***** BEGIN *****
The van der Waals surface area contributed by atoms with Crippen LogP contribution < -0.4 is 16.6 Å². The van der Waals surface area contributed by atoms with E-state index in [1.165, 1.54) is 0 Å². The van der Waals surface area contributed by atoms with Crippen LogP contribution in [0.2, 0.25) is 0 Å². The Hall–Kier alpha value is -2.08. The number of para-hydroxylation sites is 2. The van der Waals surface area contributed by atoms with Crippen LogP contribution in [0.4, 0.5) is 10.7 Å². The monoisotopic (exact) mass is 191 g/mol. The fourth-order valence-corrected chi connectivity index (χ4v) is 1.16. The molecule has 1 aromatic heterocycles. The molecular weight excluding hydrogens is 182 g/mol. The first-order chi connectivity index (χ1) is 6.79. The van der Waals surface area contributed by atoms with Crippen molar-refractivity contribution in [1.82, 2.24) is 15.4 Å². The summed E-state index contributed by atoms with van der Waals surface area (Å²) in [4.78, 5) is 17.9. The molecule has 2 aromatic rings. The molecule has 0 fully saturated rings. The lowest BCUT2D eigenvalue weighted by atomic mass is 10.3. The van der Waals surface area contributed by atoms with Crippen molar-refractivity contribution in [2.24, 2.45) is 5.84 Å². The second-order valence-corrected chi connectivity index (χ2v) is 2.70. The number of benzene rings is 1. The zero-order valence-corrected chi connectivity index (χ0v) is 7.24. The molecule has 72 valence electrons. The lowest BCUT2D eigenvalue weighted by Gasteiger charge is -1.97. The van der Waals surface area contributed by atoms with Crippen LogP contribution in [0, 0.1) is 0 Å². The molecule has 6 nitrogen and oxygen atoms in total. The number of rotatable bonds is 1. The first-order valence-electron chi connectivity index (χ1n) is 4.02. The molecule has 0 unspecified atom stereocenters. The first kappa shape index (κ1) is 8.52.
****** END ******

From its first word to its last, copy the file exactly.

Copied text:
The van der Waals surface area contributed by atoms with Crippen LogP contribution < -0.4 is 16.6 Å². The van der Waals surface area contributed by atoms with E-state index in [1.165, 1.54) is 0 Å². The van der Waals surface area contributed by atoms with Crippen LogP contribution in [0.2, 0.25) is 0 Å². The Hall–Kier alpha value is -2.08. The number of para-hydroxylation sites is 2. The van der Waals surface area contributed by atoms with Crippen LogP contribution in [0.4, 0.5) is 10.7 Å². The monoisotopic (exact) mass is 191 g/mol. The fourth-order valence-corrected chi connectivity index (χ4v) is 1.16. The molecule has 1 aromatic heterocycles. The molecular weight excluding hydrogens is 182 g/mol. The first-order chi connectivity index (χ1) is 6.79. The van der Waals surface area contributed by atoms with Crippen molar-refractivity contribution in [1.82, 2.24) is 15.4 Å². The summed E-state index contributed by atoms with van der Waals surface area (Å²) in [4.78, 5) is 17.9. The molecule has 2 aromatic rings. The molecule has 0 fully saturated rings. The lowest BCUT2D eigenvalue weighted by atomic mass is 10.3. The van der Waals surface area contributed by atoms with Crippen molar-refractivity contribution in [2.24, 2.45) is 5.84 Å². The second-order valence-corrected chi connectivity index (χ2v) is 2.70. The number of benzene rings is 1. The zero-order valence-corrected chi connectivity index (χ0v) is 7.24. The molecule has 72 valence electrons. The lowest BCUT2D eigenvalue weighted by Gasteiger charge is -1.97. The van der Waals surface area contributed by atoms with Crippen LogP contribution in [0, 0.1) is 0 Å². The molecule has 6 nitrogen and oxygen atoms in total. The number of rotatable bonds is 1. The first-order valence-electron chi connectivity index (χ1n) is 4.02. The molecule has 0 unspecified atom stereocenters. The first kappa shape index (κ1) is 8.52.